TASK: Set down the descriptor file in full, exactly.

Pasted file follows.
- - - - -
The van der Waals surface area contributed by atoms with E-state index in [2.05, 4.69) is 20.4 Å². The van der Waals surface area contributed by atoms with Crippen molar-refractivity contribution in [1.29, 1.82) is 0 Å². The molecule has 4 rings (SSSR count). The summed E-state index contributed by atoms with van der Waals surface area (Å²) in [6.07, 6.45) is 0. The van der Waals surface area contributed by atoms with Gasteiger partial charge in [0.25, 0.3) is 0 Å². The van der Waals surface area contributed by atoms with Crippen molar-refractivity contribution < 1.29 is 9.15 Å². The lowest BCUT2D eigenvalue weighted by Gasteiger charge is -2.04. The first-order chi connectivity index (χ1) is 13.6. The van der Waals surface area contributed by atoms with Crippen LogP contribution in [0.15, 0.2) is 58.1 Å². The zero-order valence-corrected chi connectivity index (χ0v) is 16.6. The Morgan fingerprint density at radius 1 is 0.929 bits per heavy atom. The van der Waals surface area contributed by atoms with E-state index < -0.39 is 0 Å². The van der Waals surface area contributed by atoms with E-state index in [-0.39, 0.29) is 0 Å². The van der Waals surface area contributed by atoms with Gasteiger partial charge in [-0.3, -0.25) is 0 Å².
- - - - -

The van der Waals surface area contributed by atoms with E-state index in [2.05, 4.69) is 20.4 Å². The van der Waals surface area contributed by atoms with Crippen molar-refractivity contribution in [1.29, 1.82) is 0 Å². The molecule has 4 rings (SSSR count). The summed E-state index contributed by atoms with van der Waals surface area (Å²) in [6.07, 6.45) is 0. The van der Waals surface area contributed by atoms with Gasteiger partial charge in [0.25, 0.3) is 0 Å². The van der Waals surface area contributed by atoms with Crippen molar-refractivity contribution < 1.29 is 9.15 Å². The lowest BCUT2D eigenvalue weighted by Gasteiger charge is -2.04. The first-order chi connectivity index (χ1) is 13.6. The van der Waals surface area contributed by atoms with Crippen LogP contribution in [0.15, 0.2) is 58.1 Å². The zero-order valence-corrected chi connectivity index (χ0v) is 16.6. The Morgan fingerprint density at radius 1 is 0.929 bits per heavy atom. The van der Waals surface area contributed by atoms with E-state index < -0.39 is 0 Å². The van der Waals surface area contributed by atoms with E-state index in [-0.39, 0.29) is 0 Å². The van der Waals surface area contributed by atoms with Gasteiger partial charge in [-0.3, -0.25) is 0 Å².